Helen, thy beauty is to me Like those Nicean barks of yore
The poem begins with the speaker talking to a woman named Helen, whose beauty has been to him "like those Nicean barks of yore."
Before we say anything else, note that the comparison uses the word "like," which means that it's a simile.
Also, we'll go ahead and tip you to the fact that this simile is going to go on for almost five lines.
A long simile like this is called an epic or Homeric simile (after the Greek poet Homer). They call it an epic simile because, well, it's epic—long, grand, grandiose, marvelous, maravilloso.
Now that we've gone on our own little epic detour, let's get back to all those strange words.
First off, Poe is not referring to a real woman named Helen, but to a woman named Jane Stanard, the mother of one of his childhood friends. Poe would later claim that she was his first love. Keep in mind that he fell in love with her when he was about fourteen years old! Some scholars think that Jane Stanard was the first person to encourage Poe to write poetry. (For more on this, check out our "In a Nutshell" section.)
So wait a minute—if her name was Jane, why does he call her Helen?
In ancient Greek mythology, Helen was the most beautiful woman in the world.
She was so beautiful, in fact, that a guy from across the sea named Paris kidnapped her and took her back to Troy (a mythical city located in what is now Turkey).
(Trivia note: the modern city of Paris, France is not named after this thieving Paris from Asia.)
Anyway, Paris' bold move sparked a ten-year conflict known as the Trojan War, one of the most important events in Greek mythology. It is the subject of one of the most famous epic poems ever written, Homer's Iliad. (And no, this Homer is not to be confused with Homer Simpson.)
You can read all about Helen and the Trojan War here.
But what about those "Nicean barks"? "Barks" is an old word that means "boats" or "ships" (this is probably because the Latin word for "ship" is barca).
"Nicean" is not some weird form of the word "nice," but an adjective meaning "from Nicaea." Nicaea was ancient city on the west coast of Turkey. Its modern name is Iznik.
So, Poe compares Helen's beauty to some ships from Nicaea? Weird, weird, weird.
How can beauty be like a ship? Does it sail? Let's keep reading and see if he explains it for us.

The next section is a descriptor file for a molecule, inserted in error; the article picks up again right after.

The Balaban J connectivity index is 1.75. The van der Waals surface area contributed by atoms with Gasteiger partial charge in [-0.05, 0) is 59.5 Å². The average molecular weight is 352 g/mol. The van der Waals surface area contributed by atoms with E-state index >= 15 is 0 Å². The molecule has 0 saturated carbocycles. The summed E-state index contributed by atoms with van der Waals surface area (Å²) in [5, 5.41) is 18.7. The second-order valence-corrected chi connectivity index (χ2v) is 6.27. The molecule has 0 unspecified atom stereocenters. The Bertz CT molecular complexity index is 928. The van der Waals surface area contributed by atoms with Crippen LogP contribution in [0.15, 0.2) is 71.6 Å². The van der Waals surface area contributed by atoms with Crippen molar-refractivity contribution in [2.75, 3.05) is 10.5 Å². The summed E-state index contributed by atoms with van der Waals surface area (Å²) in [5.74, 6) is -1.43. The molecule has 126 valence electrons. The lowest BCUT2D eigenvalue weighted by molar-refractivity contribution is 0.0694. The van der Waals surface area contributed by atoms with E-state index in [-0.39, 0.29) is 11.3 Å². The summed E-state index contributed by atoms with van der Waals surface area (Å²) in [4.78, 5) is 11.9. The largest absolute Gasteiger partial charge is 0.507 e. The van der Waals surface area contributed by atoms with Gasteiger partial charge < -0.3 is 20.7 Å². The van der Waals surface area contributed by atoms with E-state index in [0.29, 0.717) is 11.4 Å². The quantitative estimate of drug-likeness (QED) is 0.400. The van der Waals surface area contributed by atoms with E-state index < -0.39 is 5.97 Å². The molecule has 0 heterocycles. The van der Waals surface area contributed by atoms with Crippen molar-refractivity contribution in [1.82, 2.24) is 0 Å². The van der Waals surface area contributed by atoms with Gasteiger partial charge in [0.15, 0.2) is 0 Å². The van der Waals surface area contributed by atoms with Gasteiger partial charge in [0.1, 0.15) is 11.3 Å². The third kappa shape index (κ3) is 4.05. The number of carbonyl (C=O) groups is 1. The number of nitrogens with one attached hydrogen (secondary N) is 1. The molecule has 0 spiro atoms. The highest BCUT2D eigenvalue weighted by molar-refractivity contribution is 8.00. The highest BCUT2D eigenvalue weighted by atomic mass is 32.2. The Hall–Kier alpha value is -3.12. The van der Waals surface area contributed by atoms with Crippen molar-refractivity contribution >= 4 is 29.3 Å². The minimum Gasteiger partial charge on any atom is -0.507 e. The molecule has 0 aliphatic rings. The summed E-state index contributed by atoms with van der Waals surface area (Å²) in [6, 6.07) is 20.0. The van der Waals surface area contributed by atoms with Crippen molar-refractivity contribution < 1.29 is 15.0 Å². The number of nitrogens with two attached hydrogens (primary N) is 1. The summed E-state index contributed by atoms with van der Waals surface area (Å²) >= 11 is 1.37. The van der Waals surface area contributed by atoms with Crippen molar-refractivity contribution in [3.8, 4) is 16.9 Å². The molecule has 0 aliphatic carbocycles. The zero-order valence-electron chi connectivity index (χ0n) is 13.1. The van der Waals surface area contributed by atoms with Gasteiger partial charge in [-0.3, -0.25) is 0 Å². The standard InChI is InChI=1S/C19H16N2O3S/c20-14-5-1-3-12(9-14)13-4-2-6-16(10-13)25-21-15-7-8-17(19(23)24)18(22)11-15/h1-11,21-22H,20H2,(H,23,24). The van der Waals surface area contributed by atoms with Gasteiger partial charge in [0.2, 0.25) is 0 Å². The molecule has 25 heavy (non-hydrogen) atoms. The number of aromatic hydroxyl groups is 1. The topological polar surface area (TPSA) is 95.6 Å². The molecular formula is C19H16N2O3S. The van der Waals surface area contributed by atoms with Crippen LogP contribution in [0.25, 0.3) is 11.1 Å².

That gently, o'er a perfumed sea, The weary way-worn wanderer bore to his own native shore.
Those barks "gently" carried ("bore") a "weary, way-worn wanderer" back home ("native shore").
Ah, so when the speaker compares Helen's beauty to a ship, he doesn't mean she's as pretty as its hull, or its sails. He means that her beauty is like a ship that transports a tired, worn-out guy home.
So, the speaker feels like a guy who has been travelling for a long time and just wants to get home? Yes, siree. And Helen's beauty metaphorically takes him there. It makes him feel safe, back where he belongs.
Note that the words "that" and "bore" go with the "Nicean barks" of line 2. The short version of the sentence is "the Nicean barks […] that […] bore."
It's pretty clear that Poe has a particular story in mind, but scholars can't seem to agree about the exact reference of Poe's simile. You see, there are two possible explanations for Poe's allusion.
Option #1: When he was young, Poe was an accomplished Latinist (meaning he was really good at Latin). One Latin poet that Poe almost certainly read was a guy named Catullus (kuh-tull-us), who lived from 84BC-54BC.
At some point in his life, Catullus spent some time around the area of Nicaea. When he sailed home, he probably sailed in a ship made of wood ("barks") from the area. And, he probably sailed close to the coast and near islands where flowers and fruit trees were in bloom. The seas would seem "perfumed" as a result of the odors coming from those places. And in some of his poems Catullus talks poems about being tired, worn out, and just wanting to get home.
Option #2: The other possible reference for Poe's cryptic comment is the famous Greek hero named Odysseus (a.k.a. Ulysses).
He fought in the Trojan War, which is roughly in the same area as Nicaea.
After the war, it took him ten years to get home (that's quite a trek), so he would be the best-known "weary, way-worn wanderer" in the Western Canon.
(Term alert! All those w's in line 4? That's alliteration, folks.)
The problem with this possibility, though, is that Odysseus didn't actually take a Nicean ship home, but a Phaecian one! Some super-clever scholars believe, however, that "Nicean" is an alternate or corrupt form of "Phaecian." Phew! That's a lot of information for only a few lines. Never underestimate the Poe Monster, gang! We'll leave it to you to decide which allusion you think makes the most sense.
Whoops! Just one last thing before we go.
Did you notice any rhyme in reading this stanza? Really? Us too! The rhyme scheme is ABABB (where A and B represent the two end rhyme sounds you get here).